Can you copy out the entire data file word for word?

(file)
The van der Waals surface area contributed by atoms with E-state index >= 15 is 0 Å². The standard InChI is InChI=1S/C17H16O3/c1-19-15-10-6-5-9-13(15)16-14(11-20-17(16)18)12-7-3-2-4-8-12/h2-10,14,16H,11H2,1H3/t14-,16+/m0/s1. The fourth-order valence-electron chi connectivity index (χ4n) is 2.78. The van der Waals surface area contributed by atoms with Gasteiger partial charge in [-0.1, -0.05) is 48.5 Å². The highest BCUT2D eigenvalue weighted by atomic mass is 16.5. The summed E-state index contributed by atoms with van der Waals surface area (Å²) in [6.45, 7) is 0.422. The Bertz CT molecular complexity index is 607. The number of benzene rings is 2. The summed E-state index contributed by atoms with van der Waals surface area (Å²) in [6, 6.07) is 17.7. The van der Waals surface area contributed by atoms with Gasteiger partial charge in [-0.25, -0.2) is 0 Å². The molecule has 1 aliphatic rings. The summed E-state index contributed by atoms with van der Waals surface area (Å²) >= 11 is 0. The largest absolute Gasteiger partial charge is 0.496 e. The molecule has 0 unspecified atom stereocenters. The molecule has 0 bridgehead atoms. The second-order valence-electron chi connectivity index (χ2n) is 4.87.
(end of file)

The van der Waals surface area contributed by atoms with E-state index >= 15 is 0 Å². The standard InChI is InChI=1S/C17H16O3/c1-19-15-10-6-5-9-13(15)16-14(11-20-17(16)18)12-7-3-2-4-8-12/h2-10,14,16H,11H2,1H3/t14-,16+/m0/s1. The fourth-order valence-electron chi connectivity index (χ4n) is 2.78. The van der Waals surface area contributed by atoms with Gasteiger partial charge in [-0.1, -0.05) is 48.5 Å². The highest BCUT2D eigenvalue weighted by atomic mass is 16.5. The summed E-state index contributed by atoms with van der Waals surface area (Å²) in [6.45, 7) is 0.422. The Bertz CT molecular complexity index is 607. The number of benzene rings is 2. The summed E-state index contributed by atoms with van der Waals surface area (Å²) in [6, 6.07) is 17.7. The van der Waals surface area contributed by atoms with Gasteiger partial charge in [-0.25, -0.2) is 0 Å². The molecule has 1 aliphatic rings. The summed E-state index contributed by atoms with van der Waals surface area (Å²) >= 11 is 0. The largest absolute Gasteiger partial charge is 0.496 e. The molecule has 0 unspecified atom stereocenters. The molecule has 0 bridgehead atoms. The second-order valence-electron chi connectivity index (χ2n) is 4.87.